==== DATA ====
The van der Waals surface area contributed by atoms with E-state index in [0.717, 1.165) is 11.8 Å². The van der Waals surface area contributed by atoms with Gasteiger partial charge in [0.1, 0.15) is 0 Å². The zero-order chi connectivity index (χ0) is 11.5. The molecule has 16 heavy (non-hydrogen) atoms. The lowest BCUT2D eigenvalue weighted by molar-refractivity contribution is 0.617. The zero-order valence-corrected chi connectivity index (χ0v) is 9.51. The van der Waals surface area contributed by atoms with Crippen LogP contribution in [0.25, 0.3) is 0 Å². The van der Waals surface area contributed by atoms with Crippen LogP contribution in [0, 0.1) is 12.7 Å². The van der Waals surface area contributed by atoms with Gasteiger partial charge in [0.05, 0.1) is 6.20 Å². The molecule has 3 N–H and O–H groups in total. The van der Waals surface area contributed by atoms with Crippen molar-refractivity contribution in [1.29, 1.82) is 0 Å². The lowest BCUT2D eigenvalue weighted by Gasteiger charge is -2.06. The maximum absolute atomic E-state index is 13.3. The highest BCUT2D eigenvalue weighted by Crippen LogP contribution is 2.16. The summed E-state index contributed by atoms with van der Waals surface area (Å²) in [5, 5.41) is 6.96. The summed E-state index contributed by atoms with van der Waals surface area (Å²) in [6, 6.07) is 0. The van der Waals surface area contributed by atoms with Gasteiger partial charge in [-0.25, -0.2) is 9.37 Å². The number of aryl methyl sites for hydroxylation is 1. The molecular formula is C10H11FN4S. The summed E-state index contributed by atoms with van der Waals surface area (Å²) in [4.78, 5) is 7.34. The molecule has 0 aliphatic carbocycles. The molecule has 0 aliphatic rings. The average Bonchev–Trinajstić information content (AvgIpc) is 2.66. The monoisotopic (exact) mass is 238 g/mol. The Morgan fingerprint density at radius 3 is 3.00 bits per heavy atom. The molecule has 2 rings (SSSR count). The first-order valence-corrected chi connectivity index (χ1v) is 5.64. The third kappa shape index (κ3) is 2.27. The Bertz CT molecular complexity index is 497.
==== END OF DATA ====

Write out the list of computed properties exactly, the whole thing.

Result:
The van der Waals surface area contributed by atoms with E-state index in [0.717, 1.165) is 11.8 Å². The van der Waals surface area contributed by atoms with Gasteiger partial charge in [0.1, 0.15) is 0 Å². The zero-order chi connectivity index (χ0) is 11.5. The molecule has 16 heavy (non-hydrogen) atoms. The lowest BCUT2D eigenvalue weighted by molar-refractivity contribution is 0.617. The zero-order valence-corrected chi connectivity index (χ0v) is 9.51. The van der Waals surface area contributed by atoms with Crippen LogP contribution in [0.25, 0.3) is 0 Å². The van der Waals surface area contributed by atoms with Crippen LogP contribution in [0, 0.1) is 12.7 Å². The van der Waals surface area contributed by atoms with Gasteiger partial charge in [0.05, 0.1) is 6.20 Å². The molecule has 3 N–H and O–H groups in total. The van der Waals surface area contributed by atoms with Crippen molar-refractivity contribution in [1.29, 1.82) is 0 Å². The lowest BCUT2D eigenvalue weighted by Gasteiger charge is -2.06. The maximum absolute atomic E-state index is 13.3. The highest BCUT2D eigenvalue weighted by Crippen LogP contribution is 2.16. The summed E-state index contributed by atoms with van der Waals surface area (Å²) in [5, 5.41) is 6.96. The summed E-state index contributed by atoms with van der Waals surface area (Å²) in [6, 6.07) is 0. The van der Waals surface area contributed by atoms with Gasteiger partial charge in [-0.25, -0.2) is 9.37 Å². The number of aryl methyl sites for hydroxylation is 1. The molecular formula is C10H11FN4S. The summed E-state index contributed by atoms with van der Waals surface area (Å²) in [4.78, 5) is 7.34. The molecule has 0 aliphatic carbocycles. The molecule has 0 aliphatic rings. The average Bonchev–Trinajstić information content (AvgIpc) is 2.66. The monoisotopic (exact) mass is 238 g/mol. The Morgan fingerprint density at radius 3 is 3.00 bits per heavy atom. The molecule has 2 rings (SSSR count). The first-order valence-corrected chi connectivity index (χ1v) is 5.64. The third kappa shape index (κ3) is 2.27. The Bertz CT molecular complexity index is 497.